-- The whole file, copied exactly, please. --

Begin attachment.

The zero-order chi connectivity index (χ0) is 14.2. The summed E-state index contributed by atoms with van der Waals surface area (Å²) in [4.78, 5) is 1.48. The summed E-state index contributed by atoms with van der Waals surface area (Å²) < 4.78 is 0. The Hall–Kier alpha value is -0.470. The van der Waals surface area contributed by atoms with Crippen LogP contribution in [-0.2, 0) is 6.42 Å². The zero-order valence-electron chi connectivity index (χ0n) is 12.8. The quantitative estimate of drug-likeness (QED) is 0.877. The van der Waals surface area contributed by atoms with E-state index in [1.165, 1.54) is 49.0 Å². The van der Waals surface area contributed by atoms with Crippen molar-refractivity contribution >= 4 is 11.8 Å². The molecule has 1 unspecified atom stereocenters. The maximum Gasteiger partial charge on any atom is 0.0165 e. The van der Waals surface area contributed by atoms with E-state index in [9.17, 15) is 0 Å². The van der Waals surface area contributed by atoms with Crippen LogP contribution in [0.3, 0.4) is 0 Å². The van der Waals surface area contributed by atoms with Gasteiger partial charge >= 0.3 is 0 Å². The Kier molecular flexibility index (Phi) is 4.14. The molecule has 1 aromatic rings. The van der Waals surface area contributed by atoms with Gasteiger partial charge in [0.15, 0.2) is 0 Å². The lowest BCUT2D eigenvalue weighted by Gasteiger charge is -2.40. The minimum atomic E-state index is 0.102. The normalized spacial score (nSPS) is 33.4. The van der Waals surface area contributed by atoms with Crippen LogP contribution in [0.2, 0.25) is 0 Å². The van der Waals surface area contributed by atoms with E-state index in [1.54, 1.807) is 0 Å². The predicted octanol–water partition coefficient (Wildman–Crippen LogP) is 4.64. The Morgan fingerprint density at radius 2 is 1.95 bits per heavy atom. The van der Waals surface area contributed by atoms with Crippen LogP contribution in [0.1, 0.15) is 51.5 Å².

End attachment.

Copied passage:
The zero-order chi connectivity index (χ0) is 14.2. The summed E-state index contributed by atoms with van der Waals surface area (Å²) in [4.78, 5) is 1.48. The summed E-state index contributed by atoms with van der Waals surface area (Å²) < 4.78 is 0. The Hall–Kier alpha value is -0.470. The van der Waals surface area contributed by atoms with Crippen LogP contribution in [-0.2, 0) is 6.42 Å². The zero-order valence-electron chi connectivity index (χ0n) is 12.8. The quantitative estimate of drug-likeness (QED) is 0.877. The van der Waals surface area contributed by atoms with E-state index in [1.165, 1.54) is 49.0 Å². The van der Waals surface area contributed by atoms with Crippen molar-refractivity contribution >= 4 is 11.8 Å². The molecule has 1 unspecified atom stereocenters. The maximum Gasteiger partial charge on any atom is 0.0165 e. The van der Waals surface area contributed by atoms with E-state index in [9.17, 15) is 0 Å². The van der Waals surface area contributed by atoms with Crippen LogP contribution in [0.3, 0.4) is 0 Å². The van der Waals surface area contributed by atoms with Gasteiger partial charge >= 0.3 is 0 Å². The Kier molecular flexibility index (Phi) is 4.14. The molecule has 1 aromatic rings. The van der Waals surface area contributed by atoms with Gasteiger partial charge in [0.15, 0.2) is 0 Å². The lowest BCUT2D eigenvalue weighted by Gasteiger charge is -2.40. The minimum atomic E-state index is 0.102. The normalized spacial score (nSPS) is 33.4. The van der Waals surface area contributed by atoms with Crippen LogP contribution in [0.2, 0.25) is 0 Å². The van der Waals surface area contributed by atoms with E-state index in [1.54, 1.807) is 0 Å². The predicted octanol–water partition coefficient (Wildman–Crippen LogP) is 4.64. The Morgan fingerprint density at radius 2 is 1.95 bits per heavy atom. The van der Waals surface area contributed by atoms with Crippen LogP contribution in [0.1, 0.15) is 51.5 Å².